One of the first things you probably do with a dataset, is checking the number of records, counting the number of variables and understanding what the variables mean. Soon after, you will probably check if there are any correlations between the variables. This gives you a good understanding of the data and perhaps unexpected correlations appear.

A correlation is usually presented in a matrix. It does give the information you need, but chances are it takes some time to go through all correlation values or you miss the one correlation necessary for further analysis. Presenting correlations in a matrix is something I keep as background information and sometimes I show it to clients and business people.

The best way to show correlations is to visualize it in a correlation plot. Below I’ve listed a couple of ways how you can quickly visualize a correlation matrix in R. There are several packages available for visualizations. I will use the packages corrplot , GGally , ggcorrplot and ggplot2 .

The corrplot package is the easiest way to get a good looking visual of the correlations. It only takes seconds to have your visual ready which you can adapt with some handy functions. Some functions available:

- method = “circle”, “square”, “ellipse”, “number”, “pie”, “shade” or “color”.
- type = “full”, “upper” or “lower”.
- order = “original”, “AOE”, “FPC”, “hclust” or “alphabet”.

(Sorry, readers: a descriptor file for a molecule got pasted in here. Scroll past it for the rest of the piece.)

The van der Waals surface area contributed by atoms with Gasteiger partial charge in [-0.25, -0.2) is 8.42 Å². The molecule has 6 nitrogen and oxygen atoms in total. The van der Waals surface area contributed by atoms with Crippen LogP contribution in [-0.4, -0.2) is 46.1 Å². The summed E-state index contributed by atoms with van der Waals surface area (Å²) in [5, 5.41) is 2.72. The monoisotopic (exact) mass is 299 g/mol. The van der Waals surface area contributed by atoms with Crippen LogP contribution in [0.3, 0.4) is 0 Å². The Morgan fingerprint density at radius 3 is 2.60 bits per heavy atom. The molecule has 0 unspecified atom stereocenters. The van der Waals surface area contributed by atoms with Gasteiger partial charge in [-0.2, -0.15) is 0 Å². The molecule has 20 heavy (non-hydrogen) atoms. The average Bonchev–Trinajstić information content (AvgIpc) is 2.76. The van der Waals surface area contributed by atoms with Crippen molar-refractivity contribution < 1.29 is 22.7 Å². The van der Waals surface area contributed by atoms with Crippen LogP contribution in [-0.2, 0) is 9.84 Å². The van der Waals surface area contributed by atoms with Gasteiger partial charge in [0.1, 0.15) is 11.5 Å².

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library(corrplot) library(RColorBrewer) correlation_matrix <- cor(mtcars) corrplot(correlation_matrix, method = "square", type = "upper", tl.col = "black", order = "hclust", col = brewer.pal(n = 5, name = "RdYlBu")) |

The function ggcor from the GGally package is another way to plot a correlation matrix. This function has less options but does everything you need. This function also has the option for different shapes by using geom = “tile”, “circle”, “text” or “blank”. By default, the lower triangle is plotted.

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library(GGally) ggcorr(correlation_matrix, nbreaks = 5, palette = "RdYlBu", geom = "tile") |

Third function in this article is the one from the ggcorrplot package. This function is very similar to the one from GGally package, but this time you can also apply ggplot functions which makes it much more advanced. Like most functions, there is the possibility to only plot the upper or lower triangle, order the variables and apply a different color.

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library(ggcorrplot) ggcorrplot(correlation_matrix, type = "upper", hc.order = TRUE, colors = brewer.pal(n = 3, name = "RdYlBu")) |

The most advanced version is using the ggplot2, which allows you to modify the correlation plot as much as you want. The basic code to start with is shown below. The plot doesn’t look to fancy, but with some additional code you can achieve the same result as previous examples. If you want to show the upper or lower triangle, you need to do this in the data preparation, the same holds for ordering the variables.

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library(ggplot2) library(reshape2) ggplot(melt(correlation_matrix), aes(Var1, Var2, fill = value)) + geom_tile() + scale_fill_gradient2(low="blue", mid="white", high="red") + coord_equal() |

Hope you find this post helpful to choose the right function for your case. Depending on how much you want to specify or how quick you want results, there is always a function which will fit your needs.